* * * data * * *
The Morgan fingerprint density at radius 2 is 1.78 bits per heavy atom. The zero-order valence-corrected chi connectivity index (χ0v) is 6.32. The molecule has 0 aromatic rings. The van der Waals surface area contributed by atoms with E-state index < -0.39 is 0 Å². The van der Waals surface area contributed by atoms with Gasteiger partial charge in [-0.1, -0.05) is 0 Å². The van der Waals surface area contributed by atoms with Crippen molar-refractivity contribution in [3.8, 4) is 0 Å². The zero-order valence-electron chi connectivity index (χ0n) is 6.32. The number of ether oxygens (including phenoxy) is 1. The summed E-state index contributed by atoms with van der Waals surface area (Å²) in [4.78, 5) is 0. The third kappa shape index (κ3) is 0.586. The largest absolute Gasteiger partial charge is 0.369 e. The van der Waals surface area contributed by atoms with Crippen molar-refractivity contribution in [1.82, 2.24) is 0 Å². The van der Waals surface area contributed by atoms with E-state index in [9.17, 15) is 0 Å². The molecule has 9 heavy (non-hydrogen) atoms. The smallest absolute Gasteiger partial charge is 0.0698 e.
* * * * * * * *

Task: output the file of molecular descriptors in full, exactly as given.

The Morgan fingerprint density at radius 2 is 1.78 bits per heavy atom. The zero-order valence-corrected chi connectivity index (χ0v) is 6.32. The molecule has 0 aromatic rings. The van der Waals surface area contributed by atoms with E-state index < -0.39 is 0 Å². The van der Waals surface area contributed by atoms with Gasteiger partial charge in [-0.1, -0.05) is 0 Å². The van der Waals surface area contributed by atoms with Crippen molar-refractivity contribution in [3.8, 4) is 0 Å². The zero-order valence-electron chi connectivity index (χ0n) is 6.32. The number of ether oxygens (including phenoxy) is 1. The summed E-state index contributed by atoms with van der Waals surface area (Å²) in [4.78, 5) is 0. The third kappa shape index (κ3) is 0.586. The largest absolute Gasteiger partial charge is 0.369 e. The van der Waals surface area contributed by atoms with Crippen molar-refractivity contribution in [1.82, 2.24) is 0 Å². The van der Waals surface area contributed by atoms with E-state index in [9.17, 15) is 0 Å². The molecule has 9 heavy (non-hydrogen) atoms. The smallest absolute Gasteiger partial charge is 0.0698 e.